mon 20/05/2019

Silent Witness, BBC One/ Once Upon a Time, Channel 5/ The Voice, BBC One | reviews, news & interviews

Silent Witness, BBC One/ Once Upon a Time, Channel 5/ The Voice, BBC One

Silent Witness, BBC One/ Once Upon a Time, Channel 5/ The Voice, BBC One

Oh great, another serial killer on the loose

Dr Nikki Alexander (Emilia Fox) and Dr Harry Cunningham (Tom Ward) sift the evidence in Silent Witness

It must have been a toss-up for the BBC whether to scrap Waking the Dead or Silent Witness, but evidently the latter won the race against extinction by a putrefying nose, probably attached to a hideously-charred corpse which may or may not have been raped but had been stabbed 47 times and bludgeoned with a... Funnily enough there was one a bit like that in this first episode of Series 15, along with an asphyxiated child and a man killed by knife and stun-gun.

It's hard to fathom how murder most graphic and the disgusting perversions of serial killers have become such a staple of middle-brow TV viewing. The kids have the CBeebies, and we lucky adults have an endless list of freaks who go round slaughtering people with guns, knives and axes, usually after prolonged bouts of torture and ghastly sexual brutality.

In the current Silent Witness story (which concludes on Monday night), the murderous ghoul has been nicknamed The Wraith by the police. The cops have satisfied themselves that The Wraith is female, and recruits junkies and low-lifes to carry out her murders for her while she stands and watches. For a dozen years, the gruff and obsessive Detective Super Tom Byrne (a sandpapery Vincent Regan) has been piecing together Wraith-evoking clues from a variety of disparate killings, which would seem unconnected were it not for common DNA traces.

Writer Ed Whitmore had wrapped the Wraith theme in layers of camouflage, in particular a conflict between the police and the forensics people over the failed prosecution of a terrorist. Pathologist Lizzie Fraser has committed suicide, leaving her friend Prof Leo Dalton (William Gaminara) angry and embittered. Meanwhile Dr Nikki Alexander's (Emilia Fox) father recently died, as did DS Byrne's wife. I suppose this stuff is intended to make us feel empathy with the protagonists, but even though the "emotional" scenes are played out with po-faced woefulness and accompanied by solemn music, it's like jabbing botox into a parade of corpses. The characters in Silent Witness are even less lifelike than the spatchcocked specimens on their laboratory table.

The inhabitants of Once Upon a Time (pictured right) are none too plausible either, though at least they have fewer pretensions about their relationship with actualité. Evidently fairytales are the new goldrush, with Julia Roberts starring in the Snow White retread Mirror Mirror and NBC wheeling out Grimm. Once Upon... is a new US import from Disney, and posits the notion that a group of fairytale characters have stepped out of storybookland and taken up modern-day residence in the little town of Storybrooke, Maine. So, we had a quick recap of the Snow White story, embellished with wedding-cake castles and the Seven Dwarves, in which Snow White had just had a baby daughter with Prince Charming when their castle was overwhelmed by the Evil Queen and her army of sinister black knights. Luckily the baby was bunded into a magic wardrobe, whence she has emerged as Emma Swan, bail bondswoman.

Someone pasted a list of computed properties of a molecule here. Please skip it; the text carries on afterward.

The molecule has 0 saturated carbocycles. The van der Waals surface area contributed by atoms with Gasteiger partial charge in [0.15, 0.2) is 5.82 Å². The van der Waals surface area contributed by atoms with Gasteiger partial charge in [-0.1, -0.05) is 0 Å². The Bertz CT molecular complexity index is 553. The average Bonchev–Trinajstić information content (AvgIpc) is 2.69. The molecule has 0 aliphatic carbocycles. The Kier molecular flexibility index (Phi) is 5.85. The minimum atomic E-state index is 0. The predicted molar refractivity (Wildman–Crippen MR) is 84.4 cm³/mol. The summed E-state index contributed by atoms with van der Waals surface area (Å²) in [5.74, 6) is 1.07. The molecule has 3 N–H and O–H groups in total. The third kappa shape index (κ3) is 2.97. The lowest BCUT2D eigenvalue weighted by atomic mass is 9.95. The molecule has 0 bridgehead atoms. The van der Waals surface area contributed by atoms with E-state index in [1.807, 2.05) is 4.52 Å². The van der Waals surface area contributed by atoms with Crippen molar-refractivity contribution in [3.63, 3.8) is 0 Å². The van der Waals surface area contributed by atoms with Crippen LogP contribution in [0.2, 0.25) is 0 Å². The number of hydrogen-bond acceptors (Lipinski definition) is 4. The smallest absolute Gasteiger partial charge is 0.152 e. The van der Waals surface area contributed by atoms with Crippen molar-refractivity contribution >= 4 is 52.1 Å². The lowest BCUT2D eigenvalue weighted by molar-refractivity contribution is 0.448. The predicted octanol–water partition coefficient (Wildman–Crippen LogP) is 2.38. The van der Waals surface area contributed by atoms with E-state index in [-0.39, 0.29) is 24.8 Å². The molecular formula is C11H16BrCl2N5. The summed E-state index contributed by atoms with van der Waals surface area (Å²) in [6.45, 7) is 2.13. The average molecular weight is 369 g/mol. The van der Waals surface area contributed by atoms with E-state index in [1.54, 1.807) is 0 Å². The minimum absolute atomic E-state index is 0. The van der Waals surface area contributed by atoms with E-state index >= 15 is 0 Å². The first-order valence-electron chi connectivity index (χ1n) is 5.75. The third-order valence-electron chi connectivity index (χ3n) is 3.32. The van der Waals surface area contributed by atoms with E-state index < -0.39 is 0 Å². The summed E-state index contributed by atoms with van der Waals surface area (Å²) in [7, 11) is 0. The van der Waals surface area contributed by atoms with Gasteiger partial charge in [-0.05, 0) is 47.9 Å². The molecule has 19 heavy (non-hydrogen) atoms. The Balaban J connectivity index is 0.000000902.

Things may change, but this first episode barely survived the ridiculous leaps between fairyland and latterday small town USA. There are glimmers of hope in the fact that Emma Swan is likeably played by Jennifer Morrison, previously Dr Cameron in House, while Robert Carlyle is both Rumpelstiltskin and Mr Gold. Lana Parrilla is the Evil Queen when she's not doubling up as Regina Mills, the mayor of Storybrooke. But for now my disbelief remains unsuspended.

All this debate about whether The Voice UK (pictured left) is better than Britain's Got Talent is like arguing about whether migraine is better than gout, but The Voice's recycling of pop used-to-be's and reality show rejects will surely come back to bite it. On Saturday we had Billy Idol knock-off Vince Kidd, who was a 2007 X Factor contestant with Futureproof, Deniece Pearson trying to bounce back from her past efforts with Eighties combo Five Star (the Romford Jackson Five), and another X Factor reject in Barbara Bryceland. Last week's show featured Sean Conlon from boy band 5ive, a defunct Simon Cowell project. And surely contestants shouldn't be allowed to sing songs written by the judges, in a blatant effort to manipulate the voting? On top of all that, will.i.am is plainly the only judge who has any idea what he's talking about.

The 'emotional' scenes are played out with po-faced woefulness, but it's like jabbing botox into a parade of corpses

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Comments

So who was the woman who stun gunned the killer? And was in the police car when the officer was shot?

Anyone know the track and name of the artist of the song played towards the end of part 2 on 2nd April, 2012. I couldn't catch it on the credits.

Song "Re Stacks" by Bon Iver.

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